The Gowrie Conspiracy

The Gowrie Conspiracy and Its Official Narrative (1902) by Samuel Cowan

There are two accounts of the Gowrie Conspiracy, the events of the fifth of August 1600 that resulted in the deaths of the third Earl Gowrie, John Ruthven, and his brother, Alexander Ruthven. The ‘orthodox’ version, essentially as presented here first of all, is written by Robert Chambers (1802-1871), and based primarily on the testimony of King James VI of Scotland, whose life was allegedly threatened, and the alternative, here summarized by Rev. Alexander Duff of Tibbermore, in Memorabilia of the City of Perth (1802) , and presented in Samuel Cowan’s book, along with three other papers,  believed by many, especially in Perth,  that the king himself conceived the circumstances of the plot for his own ends. To hold such a view at the time was to invite an accusation of treason, punishable by death, hence all the more remarkable that the alternative accounts persisted from the start. Compare these accounts for yourself..

Continue reading The Gowrie Conspiracy

Horse meat in supermarket burgers- why the long faces?

From stable to table…or, only fools eat horses?

Pure coincidence, but two recent posts concerned Black Beauty and Crazy Horse .. Enjoyable though all the jokes have been, this has been the week many British people may be re-assessing their relationship with meat.  I include here Barry Gormley’s (condensed) take on the dilemma:

“The vital question concerns how the quality of food is ensured in Ireland and Britain. In a recent investigation it was found that several big-name franchises in Ireland and the UK had been selling burgers which contained traces of horse and pig DNA. The shops involved were Tesco, Iceland, Dunnes Stores, Lidl and Aldi.

The items came from three major processing plants – Liffy Meats and Silvercrest Foods in Ireland, and Dalepack Hambleton plant in England. Of the 27 burgers analysed, a surprising 22 were found to contain traces of pig, while 10 contained horse. One sample from Tesco revealed 29% of horse, while 21 other beef products had pig DNA…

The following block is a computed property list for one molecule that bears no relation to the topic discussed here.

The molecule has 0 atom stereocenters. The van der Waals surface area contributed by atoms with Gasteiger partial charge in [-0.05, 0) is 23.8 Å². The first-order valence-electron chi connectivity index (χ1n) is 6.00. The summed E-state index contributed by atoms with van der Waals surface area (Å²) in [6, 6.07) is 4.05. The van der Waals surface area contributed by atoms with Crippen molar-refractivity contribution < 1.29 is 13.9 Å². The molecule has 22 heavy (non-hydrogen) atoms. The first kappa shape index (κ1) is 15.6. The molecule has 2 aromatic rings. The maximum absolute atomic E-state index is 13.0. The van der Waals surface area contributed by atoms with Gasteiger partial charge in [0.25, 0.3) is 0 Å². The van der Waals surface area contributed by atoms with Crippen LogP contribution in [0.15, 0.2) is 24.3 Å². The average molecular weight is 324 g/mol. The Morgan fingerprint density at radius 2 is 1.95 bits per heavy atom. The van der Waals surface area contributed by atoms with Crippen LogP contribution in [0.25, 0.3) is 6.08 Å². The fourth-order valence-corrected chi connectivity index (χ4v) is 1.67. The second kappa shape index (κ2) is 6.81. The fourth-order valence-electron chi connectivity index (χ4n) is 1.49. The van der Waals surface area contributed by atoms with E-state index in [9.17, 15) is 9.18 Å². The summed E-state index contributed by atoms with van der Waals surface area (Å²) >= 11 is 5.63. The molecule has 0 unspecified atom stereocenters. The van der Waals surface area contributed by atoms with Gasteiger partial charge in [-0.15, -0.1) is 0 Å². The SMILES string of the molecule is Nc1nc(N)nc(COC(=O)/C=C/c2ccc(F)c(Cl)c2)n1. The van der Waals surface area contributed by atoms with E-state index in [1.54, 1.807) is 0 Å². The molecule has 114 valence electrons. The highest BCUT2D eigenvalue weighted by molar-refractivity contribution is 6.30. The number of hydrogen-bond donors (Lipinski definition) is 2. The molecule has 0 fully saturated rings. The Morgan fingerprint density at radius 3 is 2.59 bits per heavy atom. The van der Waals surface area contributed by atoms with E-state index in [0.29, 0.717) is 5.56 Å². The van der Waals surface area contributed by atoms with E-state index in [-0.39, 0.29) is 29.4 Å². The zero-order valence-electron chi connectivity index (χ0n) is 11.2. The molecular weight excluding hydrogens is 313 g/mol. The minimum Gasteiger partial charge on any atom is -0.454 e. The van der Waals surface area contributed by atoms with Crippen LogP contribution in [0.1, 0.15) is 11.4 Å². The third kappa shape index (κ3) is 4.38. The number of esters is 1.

Continue reading Horse meat in supermarket burgers- why the long faces?

Black Beauty

Black Beauty The Autobiography of a Horse (1877) by Anna Sewell

“We call them dumb animals, and so they are, for they cannot tell us how they feel, but they do not suffer less because they have no words”.  

Black Beauty

We have all heard of this classic novel, but how familiar are you with the book’s impact on animal welfare?

A century after first publication, in 1977, it was rated the favourite book read by ten year olds. Although its popularity is waning, its classic status remains unshaken. The strength of the novel lies in the sincerity and passion with which Anna wrote it, with its good hearted, hard-working hero who makes it against all odds, and incidentally, is a horse..

Continue reading Black Beauty

Gone With The Wind

Gone With The Wind (1936 novel) by Margaret Mitchell

Atlanta born Margaret Mitchell’s 1936 novel, Gone With The Wind, occupies an important place in American literature. After breaking publishing records with one million copies sold within six months, the novel was awarded the Pulitzer Prize, has been translated into over forty languages, and remains one of the best-selling novels of all time…

Continue reading Gone With The Wind